Before I lay into the straight talk, let me say that I know many readers will object that some of these things are not as they “should” be. I couldn’t agree more. However, there are a great many things in the world that are less than ideal, and it doesn’t do anyone any good to pretend that it is otherwise. Completely objective, unbiased journalism has always been a fiction, and the paradigm shift precipitated by widespread adoption of the internet has only made things worse. At the same time, it seems to me that media literacy among the general public is at an all-time low.
I’m not big on self-help writing as a genre, but I do occasionally come across a pretty good one-liner from that field. The author Byron Katie made a solid point in an article for Huffington Post a few years back, in which she wrote, “the only time we suffer is when we believe a thought that argues with reality.” Others have since distilled that sentiment to the more quotable phrasing: “Suffering is arguing with reality.”
In other words, if you want to change a situation, you first have to accept the realities of that situation. So, I ask you to set down, for the moment, your feelings about how you wish the media operated, and bear with me as I explain how it actually works.
Free content is still a transaction
A lot of things about the internet can be understood better if you accept the following principle: “If you’re getting something for free, you are not a customer; you are the product.” It’s a pithy simplification of a complicated reality, but should at least serve as a good reminder that your value to most internet-based companies is behavioral and not directly monetary. This is true of social media sites like Facebook, Twitter and YouTube, for instance, and it’s equally true of nearly every source of information you use online.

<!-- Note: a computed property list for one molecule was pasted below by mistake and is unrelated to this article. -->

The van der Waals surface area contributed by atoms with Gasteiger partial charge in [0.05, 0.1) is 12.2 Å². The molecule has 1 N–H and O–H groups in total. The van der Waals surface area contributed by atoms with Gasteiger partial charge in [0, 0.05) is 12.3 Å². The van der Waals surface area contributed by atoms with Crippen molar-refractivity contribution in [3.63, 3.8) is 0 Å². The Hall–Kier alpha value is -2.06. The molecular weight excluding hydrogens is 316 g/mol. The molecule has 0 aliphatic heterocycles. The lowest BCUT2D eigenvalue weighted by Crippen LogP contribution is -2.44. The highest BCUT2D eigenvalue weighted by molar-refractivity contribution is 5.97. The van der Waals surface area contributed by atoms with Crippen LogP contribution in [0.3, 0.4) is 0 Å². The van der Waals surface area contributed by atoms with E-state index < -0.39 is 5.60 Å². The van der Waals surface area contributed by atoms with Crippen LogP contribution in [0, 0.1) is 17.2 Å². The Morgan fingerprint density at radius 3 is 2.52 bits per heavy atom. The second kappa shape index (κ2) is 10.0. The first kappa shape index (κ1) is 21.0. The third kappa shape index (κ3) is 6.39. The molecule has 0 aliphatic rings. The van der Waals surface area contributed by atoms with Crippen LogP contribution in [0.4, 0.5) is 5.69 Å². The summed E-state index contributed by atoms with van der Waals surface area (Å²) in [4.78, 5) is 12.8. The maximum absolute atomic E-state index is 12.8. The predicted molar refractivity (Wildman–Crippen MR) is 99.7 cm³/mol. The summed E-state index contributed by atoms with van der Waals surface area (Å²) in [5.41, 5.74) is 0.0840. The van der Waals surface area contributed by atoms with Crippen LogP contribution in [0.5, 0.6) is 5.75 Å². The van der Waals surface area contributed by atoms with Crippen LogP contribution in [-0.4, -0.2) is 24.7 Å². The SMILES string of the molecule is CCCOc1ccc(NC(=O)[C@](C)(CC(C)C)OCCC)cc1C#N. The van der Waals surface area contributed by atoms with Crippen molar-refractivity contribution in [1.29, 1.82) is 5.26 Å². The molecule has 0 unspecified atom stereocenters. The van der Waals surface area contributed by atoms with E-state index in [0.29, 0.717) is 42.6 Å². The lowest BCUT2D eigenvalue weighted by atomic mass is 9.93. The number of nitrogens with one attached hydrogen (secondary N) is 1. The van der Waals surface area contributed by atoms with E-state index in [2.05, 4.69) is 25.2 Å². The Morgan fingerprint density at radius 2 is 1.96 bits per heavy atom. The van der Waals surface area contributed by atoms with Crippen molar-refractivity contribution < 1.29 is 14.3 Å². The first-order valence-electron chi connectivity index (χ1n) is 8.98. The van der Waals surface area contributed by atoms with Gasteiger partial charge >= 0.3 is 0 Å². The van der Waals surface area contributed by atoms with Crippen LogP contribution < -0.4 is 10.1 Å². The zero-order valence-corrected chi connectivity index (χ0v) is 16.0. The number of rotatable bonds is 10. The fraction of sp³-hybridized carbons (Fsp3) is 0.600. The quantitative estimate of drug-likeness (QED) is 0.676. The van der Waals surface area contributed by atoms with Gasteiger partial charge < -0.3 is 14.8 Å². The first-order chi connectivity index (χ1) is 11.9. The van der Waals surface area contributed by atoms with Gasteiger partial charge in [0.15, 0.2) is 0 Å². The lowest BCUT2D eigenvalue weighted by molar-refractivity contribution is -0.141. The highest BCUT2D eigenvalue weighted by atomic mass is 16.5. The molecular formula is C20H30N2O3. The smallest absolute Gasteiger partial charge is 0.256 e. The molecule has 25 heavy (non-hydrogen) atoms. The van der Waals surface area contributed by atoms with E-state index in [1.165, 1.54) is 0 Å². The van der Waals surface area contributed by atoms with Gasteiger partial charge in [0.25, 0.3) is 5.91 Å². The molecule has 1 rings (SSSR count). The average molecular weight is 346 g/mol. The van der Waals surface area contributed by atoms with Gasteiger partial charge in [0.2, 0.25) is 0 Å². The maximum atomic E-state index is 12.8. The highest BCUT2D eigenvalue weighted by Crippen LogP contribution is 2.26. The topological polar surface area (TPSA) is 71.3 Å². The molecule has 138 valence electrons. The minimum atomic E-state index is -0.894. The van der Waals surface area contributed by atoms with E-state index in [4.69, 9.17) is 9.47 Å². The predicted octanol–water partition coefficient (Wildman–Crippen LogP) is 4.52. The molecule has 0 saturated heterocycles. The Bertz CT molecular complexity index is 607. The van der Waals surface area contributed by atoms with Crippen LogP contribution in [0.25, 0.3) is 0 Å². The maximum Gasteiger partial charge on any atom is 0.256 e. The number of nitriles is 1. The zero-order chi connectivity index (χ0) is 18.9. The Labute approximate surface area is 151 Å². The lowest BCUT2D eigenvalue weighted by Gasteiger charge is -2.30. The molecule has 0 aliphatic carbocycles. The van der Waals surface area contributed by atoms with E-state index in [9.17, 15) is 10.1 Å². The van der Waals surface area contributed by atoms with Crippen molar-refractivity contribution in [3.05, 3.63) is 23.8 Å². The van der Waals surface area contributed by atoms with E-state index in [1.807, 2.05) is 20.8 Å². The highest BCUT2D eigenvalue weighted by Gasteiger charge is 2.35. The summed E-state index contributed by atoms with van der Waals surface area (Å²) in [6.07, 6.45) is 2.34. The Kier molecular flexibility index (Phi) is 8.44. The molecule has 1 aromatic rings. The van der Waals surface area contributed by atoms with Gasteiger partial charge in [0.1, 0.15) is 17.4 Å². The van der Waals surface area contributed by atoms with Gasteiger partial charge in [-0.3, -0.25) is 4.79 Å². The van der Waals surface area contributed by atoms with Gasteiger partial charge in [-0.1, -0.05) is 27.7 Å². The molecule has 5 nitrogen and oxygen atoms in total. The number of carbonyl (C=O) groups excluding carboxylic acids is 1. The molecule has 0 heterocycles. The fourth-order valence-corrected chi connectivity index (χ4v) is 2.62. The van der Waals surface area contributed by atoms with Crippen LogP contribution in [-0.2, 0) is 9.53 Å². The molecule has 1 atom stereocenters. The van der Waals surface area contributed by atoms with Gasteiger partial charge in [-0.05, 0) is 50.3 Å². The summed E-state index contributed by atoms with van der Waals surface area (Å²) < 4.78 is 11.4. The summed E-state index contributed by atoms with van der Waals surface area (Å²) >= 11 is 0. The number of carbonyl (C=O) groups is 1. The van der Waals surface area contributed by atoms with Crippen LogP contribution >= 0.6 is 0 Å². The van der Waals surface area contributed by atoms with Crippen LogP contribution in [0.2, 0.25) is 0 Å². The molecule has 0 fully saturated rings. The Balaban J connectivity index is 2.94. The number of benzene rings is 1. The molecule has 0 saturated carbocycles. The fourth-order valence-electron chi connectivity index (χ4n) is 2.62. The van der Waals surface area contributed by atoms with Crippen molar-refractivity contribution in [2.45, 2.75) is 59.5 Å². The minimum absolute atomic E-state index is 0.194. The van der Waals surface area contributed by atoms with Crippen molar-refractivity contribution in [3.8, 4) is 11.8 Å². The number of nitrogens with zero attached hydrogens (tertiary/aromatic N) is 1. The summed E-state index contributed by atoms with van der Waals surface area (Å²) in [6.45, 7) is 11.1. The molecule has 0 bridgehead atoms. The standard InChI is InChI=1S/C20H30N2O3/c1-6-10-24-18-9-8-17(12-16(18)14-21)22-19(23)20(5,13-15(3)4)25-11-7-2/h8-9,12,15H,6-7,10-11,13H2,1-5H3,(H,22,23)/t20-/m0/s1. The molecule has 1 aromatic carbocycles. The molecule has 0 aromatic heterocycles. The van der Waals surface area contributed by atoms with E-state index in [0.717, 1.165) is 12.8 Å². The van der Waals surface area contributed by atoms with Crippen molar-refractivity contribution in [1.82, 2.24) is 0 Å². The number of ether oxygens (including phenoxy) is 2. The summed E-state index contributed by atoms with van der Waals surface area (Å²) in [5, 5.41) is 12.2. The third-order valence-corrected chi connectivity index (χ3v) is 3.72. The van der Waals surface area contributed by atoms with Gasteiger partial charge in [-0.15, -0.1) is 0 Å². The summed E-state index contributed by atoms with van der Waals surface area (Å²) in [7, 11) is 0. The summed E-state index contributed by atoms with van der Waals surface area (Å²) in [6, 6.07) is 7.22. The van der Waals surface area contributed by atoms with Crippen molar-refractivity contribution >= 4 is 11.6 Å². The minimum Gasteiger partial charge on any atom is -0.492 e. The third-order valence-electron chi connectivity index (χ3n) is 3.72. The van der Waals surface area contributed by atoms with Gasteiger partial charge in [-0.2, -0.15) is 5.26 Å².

The modern internet economy has accustomed people to receiving content and services for free, but few ever really stop to think about where the money actually comes from to keep all these sites running. In a nutshell, pretty much whenever you use the internet, you are being paid for your time and your eyeballs: not usually in money, but in content and services. That time and those eyeballs are then sold to others for profit, sometimes directly, sometimes more circuitously. It’s not really as exploitative as it sounds, but it’s important to understand that the nature of the transaction is not at all the same as when you walk into a store to buy a book.
Mo and others seem to think they’re revealing some sort of scandalous secret when they assert that PokerNews is “not a news site,” but rather a promotional, industry-affiliated site which uses journalistic content to attract traffic and convert its readers into paying users of various poker and online gambling sites. But this sort of thing shouldn’t surprise anyone; they even have an explicit “Promotions” category for their directly paid-for pieces. Meanwhile, I’m not writing tens of thousands of words per month for the fun of it either, nor are my bosses at PartTimePoker the lucky owners of a money orchard from which to pay me. Given that you’re not paying anything to read this article, it should be obvious, at least in general terms, where the money for my paychecks ultimately comes from.
That said, the specifics of the business model vary from site to site, so individual outlets and writers may be more or less free to be openly critical of the poker industry. I’m fortunate in that the model we use here is such that my only mandate is to write things that people want to read; I wouldn’t be able to write this piece otherwise. At the same time, it’s simply the nature of business that other sites have relationships which limit their willingness to bite the hand which feeds them.
Where does that leave pro players?
If modern internet news sites are essentially traffic-manufacturers, and corporate advertisers, sponsors, affiliates and so forth are the buyers, then what role, if any, do professional poker players fill in our business? Well, some pro players are part of our readership, but the number of recreational amateurs, weekend warriors and casual poker fans in the world far exceeds the number of full-time pros, so demographically speaking, professional players are of minimal importance to us as readers.
That doesn’t mean that professional players are without value to the media, however, at least not all of them. There are two basic ways in which pros are important to us.